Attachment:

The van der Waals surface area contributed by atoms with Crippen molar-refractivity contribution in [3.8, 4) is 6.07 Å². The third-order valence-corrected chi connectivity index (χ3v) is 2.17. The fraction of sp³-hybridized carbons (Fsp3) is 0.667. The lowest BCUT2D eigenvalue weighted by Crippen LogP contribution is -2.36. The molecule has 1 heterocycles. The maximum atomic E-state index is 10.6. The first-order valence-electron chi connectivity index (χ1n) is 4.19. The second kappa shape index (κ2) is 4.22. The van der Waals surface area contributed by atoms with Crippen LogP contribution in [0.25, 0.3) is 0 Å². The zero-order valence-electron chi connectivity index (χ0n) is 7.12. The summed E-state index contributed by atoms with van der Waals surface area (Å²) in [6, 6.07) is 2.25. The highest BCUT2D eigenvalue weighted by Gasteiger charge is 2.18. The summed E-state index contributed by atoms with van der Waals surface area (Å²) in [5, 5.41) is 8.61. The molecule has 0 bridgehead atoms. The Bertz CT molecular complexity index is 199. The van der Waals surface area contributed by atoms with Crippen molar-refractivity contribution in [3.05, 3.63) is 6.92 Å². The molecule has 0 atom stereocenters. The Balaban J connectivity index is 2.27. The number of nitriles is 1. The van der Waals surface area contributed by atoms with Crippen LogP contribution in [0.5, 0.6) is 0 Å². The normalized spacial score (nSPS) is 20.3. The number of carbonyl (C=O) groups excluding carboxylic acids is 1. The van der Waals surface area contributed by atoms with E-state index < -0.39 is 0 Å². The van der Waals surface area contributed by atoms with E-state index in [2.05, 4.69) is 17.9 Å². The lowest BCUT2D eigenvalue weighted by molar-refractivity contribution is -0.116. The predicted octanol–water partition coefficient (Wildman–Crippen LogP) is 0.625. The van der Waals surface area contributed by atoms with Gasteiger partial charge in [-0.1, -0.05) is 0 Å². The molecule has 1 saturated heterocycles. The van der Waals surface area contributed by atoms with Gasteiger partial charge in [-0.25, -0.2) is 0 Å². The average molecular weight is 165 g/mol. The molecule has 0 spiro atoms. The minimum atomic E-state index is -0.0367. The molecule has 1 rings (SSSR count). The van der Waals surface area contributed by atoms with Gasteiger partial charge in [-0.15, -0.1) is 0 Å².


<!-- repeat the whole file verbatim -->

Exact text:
The van der Waals surface area contributed by atoms with Crippen molar-refractivity contribution in [3.8, 4) is 6.07 Å². The third-order valence-corrected chi connectivity index (χ3v) is 2.17. The fraction of sp³-hybridized carbons (Fsp3) is 0.667. The lowest BCUT2D eigenvalue weighted by Crippen LogP contribution is -2.36. The molecule has 1 heterocycles. The maximum atomic E-state index is 10.6. The first-order valence-electron chi connectivity index (χ1n) is 4.19. The second kappa shape index (κ2) is 4.22. The van der Waals surface area contributed by atoms with Crippen LogP contribution in [0.25, 0.3) is 0 Å². The zero-order valence-electron chi connectivity index (χ0n) is 7.12. The summed E-state index contributed by atoms with van der Waals surface area (Å²) in [6, 6.07) is 2.25. The highest BCUT2D eigenvalue weighted by Gasteiger charge is 2.18. The summed E-state index contributed by atoms with van der Waals surface area (Å²) in [5, 5.41) is 8.61. The molecule has 0 bridgehead atoms. The Bertz CT molecular complexity index is 199. The van der Waals surface area contributed by atoms with Crippen molar-refractivity contribution in [3.05, 3.63) is 6.92 Å². The molecule has 0 atom stereocenters. The Balaban J connectivity index is 2.27. The number of nitriles is 1. The van der Waals surface area contributed by atoms with Crippen LogP contribution in [0.5, 0.6) is 0 Å². The normalized spacial score (nSPS) is 20.3. The number of carbonyl (C=O) groups excluding carboxylic acids is 1. The van der Waals surface area contributed by atoms with E-state index < -0.39 is 0 Å². The van der Waals surface area contributed by atoms with E-state index in [2.05, 4.69) is 17.9 Å². The lowest BCUT2D eigenvalue weighted by molar-refractivity contribution is -0.116. The predicted octanol–water partition coefficient (Wildman–Crippen LogP) is 0.625. The van der Waals surface area contributed by atoms with Gasteiger partial charge in [-0.1, -0.05) is 0 Å². The molecule has 1 saturated heterocycles. The van der Waals surface area contributed by atoms with Gasteiger partial charge in [-0.25, -0.2) is 0 Å². The average molecular weight is 165 g/mol. The molecule has 0 spiro atoms. The minimum atomic E-state index is -0.0367. The molecule has 1 rings (SSSR count). The van der Waals surface area contributed by atoms with Gasteiger partial charge in [-0.15, -0.1) is 0 Å².